Irish Photographer Travels 50,000kms Over 7 Years To Capture Local GAA

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A Cork based photographer has spent the last seven years capturing the action of Gaelic club games in unique surroundings around Ireland for his work Gaelic Fields.

Paul Carroll has created a photography documentary focusing on the backdrops of fields and grassroots games throughout every county in Ireland. Starting the work in 2010, he travelled over 50,000kms focusing exclusively on club games.

It features the beauty of games played on the fields of Aran and Inisturk Islands, South Kerry and the Glens of Antrim to the urban landscapes of Cork, Dublin and Belfast and scores of locations in between.

Carroll took in football, hurling, camogie and ladies football games across the country in what turned out to be a mammoth project. He is now running a Kickstarter campaign to turn the work into a photography book.

It’s the first photography documentary to focus exclusively on grassroots Gaelic games and the locations they are played.

Carroll realised that Gaelic games had never been captured in this way in Ireland before and set about exploring the rural and urban grounds which bind communities together around the country.

“We Irish can take for granted the amazing locations and beauty in every county on the island. We tend to romanticise and enjoy Ireland more when we are away,” Carroll said.

He set out to explore the different locations of Gaelic clubs and the identity they bring to communities. What he discovered will be common knowledge to people within small Gaelic games communities everywhere:

“The club is a local support system which accommodates all social levels in both urban and rural areas. During the 7 year period it took to create Gaelic Fields, clubs have withstood a recession and the mass emigration of many of its young players. It’s a vibrant and important grassroots movement.”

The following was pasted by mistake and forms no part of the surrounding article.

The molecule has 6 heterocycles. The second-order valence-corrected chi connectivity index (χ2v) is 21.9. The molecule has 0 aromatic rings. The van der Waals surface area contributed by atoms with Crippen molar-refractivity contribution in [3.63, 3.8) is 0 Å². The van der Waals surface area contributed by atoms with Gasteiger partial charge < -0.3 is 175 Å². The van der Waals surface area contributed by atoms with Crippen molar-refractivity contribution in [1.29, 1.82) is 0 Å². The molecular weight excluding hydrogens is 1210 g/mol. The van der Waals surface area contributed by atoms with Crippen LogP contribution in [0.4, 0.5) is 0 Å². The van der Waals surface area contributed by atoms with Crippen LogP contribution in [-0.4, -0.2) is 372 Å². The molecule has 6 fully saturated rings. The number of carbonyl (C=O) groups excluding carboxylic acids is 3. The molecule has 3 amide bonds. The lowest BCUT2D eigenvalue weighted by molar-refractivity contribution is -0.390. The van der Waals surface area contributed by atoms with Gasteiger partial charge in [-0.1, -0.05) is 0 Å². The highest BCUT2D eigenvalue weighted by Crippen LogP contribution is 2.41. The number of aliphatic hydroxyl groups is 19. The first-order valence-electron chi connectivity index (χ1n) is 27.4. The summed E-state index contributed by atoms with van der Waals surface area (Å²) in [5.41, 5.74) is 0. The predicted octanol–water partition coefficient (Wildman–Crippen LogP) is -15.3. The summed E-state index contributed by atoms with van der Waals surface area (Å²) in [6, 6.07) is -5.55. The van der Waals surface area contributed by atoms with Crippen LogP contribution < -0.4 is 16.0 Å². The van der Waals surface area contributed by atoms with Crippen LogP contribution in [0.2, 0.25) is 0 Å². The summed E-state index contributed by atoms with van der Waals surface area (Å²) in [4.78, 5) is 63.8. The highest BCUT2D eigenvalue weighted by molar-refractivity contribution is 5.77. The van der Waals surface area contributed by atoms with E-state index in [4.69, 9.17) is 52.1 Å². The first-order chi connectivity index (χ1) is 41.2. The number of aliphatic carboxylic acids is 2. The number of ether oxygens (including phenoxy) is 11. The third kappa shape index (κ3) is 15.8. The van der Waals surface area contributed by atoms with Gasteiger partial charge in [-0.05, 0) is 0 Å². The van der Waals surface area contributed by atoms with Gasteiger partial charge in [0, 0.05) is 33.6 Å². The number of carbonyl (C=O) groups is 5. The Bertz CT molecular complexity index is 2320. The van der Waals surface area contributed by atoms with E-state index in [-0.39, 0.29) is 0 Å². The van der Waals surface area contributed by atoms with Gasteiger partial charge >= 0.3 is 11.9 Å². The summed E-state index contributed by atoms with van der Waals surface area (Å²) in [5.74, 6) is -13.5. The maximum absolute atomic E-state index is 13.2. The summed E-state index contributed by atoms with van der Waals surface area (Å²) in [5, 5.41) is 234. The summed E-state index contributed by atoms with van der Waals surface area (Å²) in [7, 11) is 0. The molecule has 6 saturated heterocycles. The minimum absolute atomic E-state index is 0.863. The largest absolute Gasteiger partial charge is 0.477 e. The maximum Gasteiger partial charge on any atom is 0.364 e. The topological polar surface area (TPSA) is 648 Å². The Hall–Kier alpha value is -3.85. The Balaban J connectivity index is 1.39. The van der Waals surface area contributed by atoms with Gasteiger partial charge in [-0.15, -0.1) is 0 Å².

Carroll had to balance the project with this work with at risk youths and homeless people in Cork. That didn’t deter him from travelling what ended up being a distance greater than the circumference of the earth-within Ireland-capturing Gaelic games and their locations.

Carroll was greeted well by most, but some were perplexed by his mission: “99 times out of 100 people were very nice, but wanted to know why a photographer had travelled from Cork to a Junior A football game in Dring, Co. Longford on a Thursday evening!”

On one of these trips he put down his camera for a team that was short a few players. He played one half of one game, scored a point and afterwards went to work a nightshift.
“For 30 minutes of a game I became part of my own project!”

The book is due to be released in late November. As part of the Kickstarter, people who pre-order/pledge to buy the book are encouraged to give their thoughts on what community, identity and their club mean to them. Some of these submissions will be used in the book.


He is now running a Kickstarter campaign to turn the project into a photography book (link to ). This ends tomorrow at 6.15pm.